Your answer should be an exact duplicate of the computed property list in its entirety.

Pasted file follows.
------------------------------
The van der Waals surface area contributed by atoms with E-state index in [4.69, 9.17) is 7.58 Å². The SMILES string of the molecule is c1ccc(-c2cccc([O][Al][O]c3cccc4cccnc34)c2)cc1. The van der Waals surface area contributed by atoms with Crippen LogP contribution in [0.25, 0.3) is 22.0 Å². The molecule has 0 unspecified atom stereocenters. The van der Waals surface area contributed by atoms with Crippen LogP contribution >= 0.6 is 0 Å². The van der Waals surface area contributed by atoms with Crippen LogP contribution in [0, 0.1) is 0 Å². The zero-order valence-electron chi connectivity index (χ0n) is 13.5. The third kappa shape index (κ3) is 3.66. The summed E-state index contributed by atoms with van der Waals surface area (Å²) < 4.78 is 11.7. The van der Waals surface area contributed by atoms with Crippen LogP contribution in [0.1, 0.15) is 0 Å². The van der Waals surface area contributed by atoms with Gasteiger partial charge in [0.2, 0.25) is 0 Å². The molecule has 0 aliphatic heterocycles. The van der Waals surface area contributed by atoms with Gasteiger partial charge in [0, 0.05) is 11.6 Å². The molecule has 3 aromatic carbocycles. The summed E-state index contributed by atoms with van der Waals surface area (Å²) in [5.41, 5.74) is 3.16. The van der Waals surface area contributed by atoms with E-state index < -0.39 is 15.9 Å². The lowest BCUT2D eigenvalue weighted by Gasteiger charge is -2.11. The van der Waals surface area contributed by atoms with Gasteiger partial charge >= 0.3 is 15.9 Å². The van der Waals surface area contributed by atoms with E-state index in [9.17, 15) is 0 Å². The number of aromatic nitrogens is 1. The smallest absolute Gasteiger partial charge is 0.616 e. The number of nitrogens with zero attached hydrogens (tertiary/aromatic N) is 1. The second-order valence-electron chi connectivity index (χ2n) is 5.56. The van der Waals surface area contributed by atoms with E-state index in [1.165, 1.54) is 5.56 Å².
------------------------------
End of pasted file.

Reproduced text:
The van der Waals surface area contributed by atoms with E-state index in [4.69, 9.17) is 7.58 Å². The SMILES string of the molecule is c1ccc(-c2cccc([O][Al][O]c3cccc4cccnc34)c2)cc1. The van der Waals surface area contributed by atoms with Crippen LogP contribution in [0.25, 0.3) is 22.0 Å². The molecule has 0 unspecified atom stereocenters. The van der Waals surface area contributed by atoms with Crippen LogP contribution >= 0.6 is 0 Å². The van der Waals surface area contributed by atoms with Crippen LogP contribution in [0, 0.1) is 0 Å². The zero-order valence-electron chi connectivity index (χ0n) is 13.5. The third kappa shape index (κ3) is 3.66. The summed E-state index contributed by atoms with van der Waals surface area (Å²) < 4.78 is 11.7. The van der Waals surface area contributed by atoms with Crippen LogP contribution in [0.1, 0.15) is 0 Å². The van der Waals surface area contributed by atoms with Gasteiger partial charge in [0.2, 0.25) is 0 Å². The molecule has 0 aliphatic heterocycles. The van der Waals surface area contributed by atoms with Gasteiger partial charge in [0, 0.05) is 11.6 Å². The molecule has 3 aromatic carbocycles. The summed E-state index contributed by atoms with van der Waals surface area (Å²) in [5.41, 5.74) is 3.16. The van der Waals surface area contributed by atoms with E-state index < -0.39 is 15.9 Å². The lowest BCUT2D eigenvalue weighted by Gasteiger charge is -2.11. The van der Waals surface area contributed by atoms with Gasteiger partial charge >= 0.3 is 15.9 Å². The van der Waals surface area contributed by atoms with E-state index in [9.17, 15) is 0 Å². The number of aromatic nitrogens is 1. The smallest absolute Gasteiger partial charge is 0.616 e. The number of nitrogens with zero attached hydrogens (tertiary/aromatic N) is 1. The second-order valence-electron chi connectivity index (χ2n) is 5.56. The van der Waals surface area contributed by atoms with E-state index in [1.165, 1.54) is 5.56 Å².